South Korean President Park Geun-hye is due to visit US counterpart Barack Obama early next month and it had been planned that they would sign off a new agreement on nuclear cooperation to take effect after 2014. However, negotiations stalled in recent weeks and officials decided to extend the current agreement for a further two years.
This secures the current legal arrangements supporting research programs and the exchange of nuclear goods and services, but means that South Korea is frustrated in planning its long-term strategy for managing used reactor fuel.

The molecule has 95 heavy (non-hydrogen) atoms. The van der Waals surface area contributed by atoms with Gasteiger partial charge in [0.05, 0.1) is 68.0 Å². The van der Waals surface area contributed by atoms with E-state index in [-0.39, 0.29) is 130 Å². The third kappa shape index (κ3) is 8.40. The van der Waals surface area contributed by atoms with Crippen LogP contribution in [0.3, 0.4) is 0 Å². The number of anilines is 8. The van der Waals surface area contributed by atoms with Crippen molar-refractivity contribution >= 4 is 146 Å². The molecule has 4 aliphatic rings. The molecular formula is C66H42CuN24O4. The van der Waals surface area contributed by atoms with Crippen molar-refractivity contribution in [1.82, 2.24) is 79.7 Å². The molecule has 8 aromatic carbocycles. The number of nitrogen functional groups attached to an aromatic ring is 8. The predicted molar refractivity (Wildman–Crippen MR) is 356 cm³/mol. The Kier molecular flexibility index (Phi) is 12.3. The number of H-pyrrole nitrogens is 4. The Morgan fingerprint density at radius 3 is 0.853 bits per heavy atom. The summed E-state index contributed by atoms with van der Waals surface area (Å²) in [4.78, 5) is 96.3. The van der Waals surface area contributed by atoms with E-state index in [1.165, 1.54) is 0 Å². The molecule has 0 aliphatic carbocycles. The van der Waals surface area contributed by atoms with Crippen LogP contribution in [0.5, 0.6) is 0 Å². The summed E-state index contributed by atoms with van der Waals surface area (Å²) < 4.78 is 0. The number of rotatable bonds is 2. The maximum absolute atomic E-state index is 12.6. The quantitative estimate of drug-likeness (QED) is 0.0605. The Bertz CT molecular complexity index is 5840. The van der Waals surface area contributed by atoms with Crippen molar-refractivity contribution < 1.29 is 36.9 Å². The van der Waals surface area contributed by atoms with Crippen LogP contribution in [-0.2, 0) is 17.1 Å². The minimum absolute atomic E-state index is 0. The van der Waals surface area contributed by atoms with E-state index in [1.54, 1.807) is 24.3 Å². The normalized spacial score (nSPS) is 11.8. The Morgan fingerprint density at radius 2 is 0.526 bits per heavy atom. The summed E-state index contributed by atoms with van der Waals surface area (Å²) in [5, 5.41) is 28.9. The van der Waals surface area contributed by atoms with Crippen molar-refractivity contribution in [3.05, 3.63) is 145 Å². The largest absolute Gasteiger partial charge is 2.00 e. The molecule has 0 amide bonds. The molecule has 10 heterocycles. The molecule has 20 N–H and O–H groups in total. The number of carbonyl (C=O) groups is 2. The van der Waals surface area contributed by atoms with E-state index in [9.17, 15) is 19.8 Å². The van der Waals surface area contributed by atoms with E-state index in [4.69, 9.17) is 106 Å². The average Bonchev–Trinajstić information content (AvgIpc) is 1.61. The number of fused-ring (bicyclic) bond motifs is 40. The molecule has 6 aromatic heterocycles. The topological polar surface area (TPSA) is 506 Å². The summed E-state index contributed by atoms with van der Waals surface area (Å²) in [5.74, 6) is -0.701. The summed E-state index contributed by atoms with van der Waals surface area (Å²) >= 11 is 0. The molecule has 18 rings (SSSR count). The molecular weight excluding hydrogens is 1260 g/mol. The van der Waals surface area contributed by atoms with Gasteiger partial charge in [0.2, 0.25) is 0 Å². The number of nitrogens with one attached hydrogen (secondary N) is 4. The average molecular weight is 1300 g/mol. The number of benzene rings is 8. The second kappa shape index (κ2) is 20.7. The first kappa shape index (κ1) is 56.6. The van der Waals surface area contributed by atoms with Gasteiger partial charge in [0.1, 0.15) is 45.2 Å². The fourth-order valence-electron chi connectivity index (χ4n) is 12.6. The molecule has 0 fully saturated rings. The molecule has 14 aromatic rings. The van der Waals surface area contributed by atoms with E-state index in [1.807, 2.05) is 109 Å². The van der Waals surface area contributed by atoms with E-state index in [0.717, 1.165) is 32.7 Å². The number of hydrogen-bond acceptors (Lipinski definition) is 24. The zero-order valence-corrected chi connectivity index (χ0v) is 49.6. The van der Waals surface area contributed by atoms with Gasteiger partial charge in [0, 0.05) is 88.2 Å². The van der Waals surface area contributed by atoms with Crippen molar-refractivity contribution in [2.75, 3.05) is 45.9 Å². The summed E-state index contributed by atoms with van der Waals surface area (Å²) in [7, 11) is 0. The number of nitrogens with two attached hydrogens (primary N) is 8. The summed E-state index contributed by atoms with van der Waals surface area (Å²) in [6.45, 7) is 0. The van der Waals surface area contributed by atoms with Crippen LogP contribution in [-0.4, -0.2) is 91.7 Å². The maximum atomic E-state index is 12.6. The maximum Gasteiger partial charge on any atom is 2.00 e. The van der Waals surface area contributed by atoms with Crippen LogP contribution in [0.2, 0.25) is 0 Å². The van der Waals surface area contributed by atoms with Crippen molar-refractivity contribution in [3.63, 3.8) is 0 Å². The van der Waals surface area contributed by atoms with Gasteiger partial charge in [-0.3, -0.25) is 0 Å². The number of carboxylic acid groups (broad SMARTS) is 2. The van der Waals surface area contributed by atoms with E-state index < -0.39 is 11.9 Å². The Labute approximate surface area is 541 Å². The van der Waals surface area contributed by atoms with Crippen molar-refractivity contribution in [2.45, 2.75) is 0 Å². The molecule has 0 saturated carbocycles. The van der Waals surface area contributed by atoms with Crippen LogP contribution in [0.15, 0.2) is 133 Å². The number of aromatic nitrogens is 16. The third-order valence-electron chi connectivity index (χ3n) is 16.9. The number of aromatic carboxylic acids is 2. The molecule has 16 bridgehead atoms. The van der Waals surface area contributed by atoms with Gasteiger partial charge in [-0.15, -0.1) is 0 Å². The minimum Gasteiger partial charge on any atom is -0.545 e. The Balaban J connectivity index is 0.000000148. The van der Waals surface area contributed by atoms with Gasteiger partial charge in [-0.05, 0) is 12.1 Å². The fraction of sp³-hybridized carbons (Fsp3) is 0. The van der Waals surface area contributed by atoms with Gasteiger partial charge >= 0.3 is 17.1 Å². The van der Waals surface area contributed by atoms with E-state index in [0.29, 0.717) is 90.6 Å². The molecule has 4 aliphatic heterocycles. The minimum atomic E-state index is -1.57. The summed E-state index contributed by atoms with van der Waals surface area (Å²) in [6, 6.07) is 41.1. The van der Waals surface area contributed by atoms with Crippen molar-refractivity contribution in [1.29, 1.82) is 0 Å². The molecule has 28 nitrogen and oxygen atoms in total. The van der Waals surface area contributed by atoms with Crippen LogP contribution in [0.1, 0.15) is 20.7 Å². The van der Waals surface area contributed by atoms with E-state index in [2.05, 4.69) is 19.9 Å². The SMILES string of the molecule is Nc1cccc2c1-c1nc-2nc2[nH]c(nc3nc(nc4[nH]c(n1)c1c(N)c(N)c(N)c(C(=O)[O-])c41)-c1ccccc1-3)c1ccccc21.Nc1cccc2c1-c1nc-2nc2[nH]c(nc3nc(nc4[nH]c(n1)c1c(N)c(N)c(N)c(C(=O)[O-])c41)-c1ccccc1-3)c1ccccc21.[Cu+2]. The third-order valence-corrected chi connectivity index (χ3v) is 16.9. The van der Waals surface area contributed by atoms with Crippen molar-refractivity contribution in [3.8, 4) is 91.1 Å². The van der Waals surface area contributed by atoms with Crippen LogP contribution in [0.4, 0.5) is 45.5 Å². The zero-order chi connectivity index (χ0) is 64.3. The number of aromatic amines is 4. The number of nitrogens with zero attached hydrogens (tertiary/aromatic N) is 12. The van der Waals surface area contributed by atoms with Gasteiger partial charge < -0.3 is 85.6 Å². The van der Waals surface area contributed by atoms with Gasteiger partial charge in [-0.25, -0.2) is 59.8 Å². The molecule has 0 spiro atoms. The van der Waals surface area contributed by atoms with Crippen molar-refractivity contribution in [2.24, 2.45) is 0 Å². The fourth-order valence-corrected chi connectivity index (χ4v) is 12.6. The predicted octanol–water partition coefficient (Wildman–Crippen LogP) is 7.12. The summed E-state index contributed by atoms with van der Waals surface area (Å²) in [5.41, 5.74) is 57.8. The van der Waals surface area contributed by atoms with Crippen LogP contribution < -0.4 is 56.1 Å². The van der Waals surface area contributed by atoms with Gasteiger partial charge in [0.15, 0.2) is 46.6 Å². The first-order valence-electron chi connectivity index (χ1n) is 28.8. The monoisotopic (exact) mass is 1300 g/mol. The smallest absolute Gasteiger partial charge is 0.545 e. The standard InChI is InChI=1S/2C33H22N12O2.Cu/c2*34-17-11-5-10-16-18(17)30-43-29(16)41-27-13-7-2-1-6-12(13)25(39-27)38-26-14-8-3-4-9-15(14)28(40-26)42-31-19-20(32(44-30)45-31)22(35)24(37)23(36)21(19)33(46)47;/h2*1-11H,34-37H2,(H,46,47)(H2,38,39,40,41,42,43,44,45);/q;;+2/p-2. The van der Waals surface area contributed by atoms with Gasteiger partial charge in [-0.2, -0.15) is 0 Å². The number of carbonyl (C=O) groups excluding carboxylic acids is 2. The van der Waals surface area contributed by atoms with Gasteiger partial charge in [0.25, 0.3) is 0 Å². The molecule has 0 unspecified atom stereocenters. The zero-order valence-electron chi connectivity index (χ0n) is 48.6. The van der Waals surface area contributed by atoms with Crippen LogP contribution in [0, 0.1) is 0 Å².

Stocks of used fuel are accumulating at South Korean nuclear power plants and the country would like to centralise storage and reprocess the fuel - separating the majority of recyclable fuel like uranium and plutonium from wastes that would be conditioned and packaged ready for disposal. America has long opposed this, avoiding the practice even though its own situation sees reactor fuel stored at power plants all around the country. US policy has been that theoretically weapons-usable plutonium should not be separated (as it is for example during commercial reprocessing in Britain and France). Japan has built a reprocessing plant with US consent that uses a variation on the process during which plutonium isotopes are never separated from other recyclable fuel. "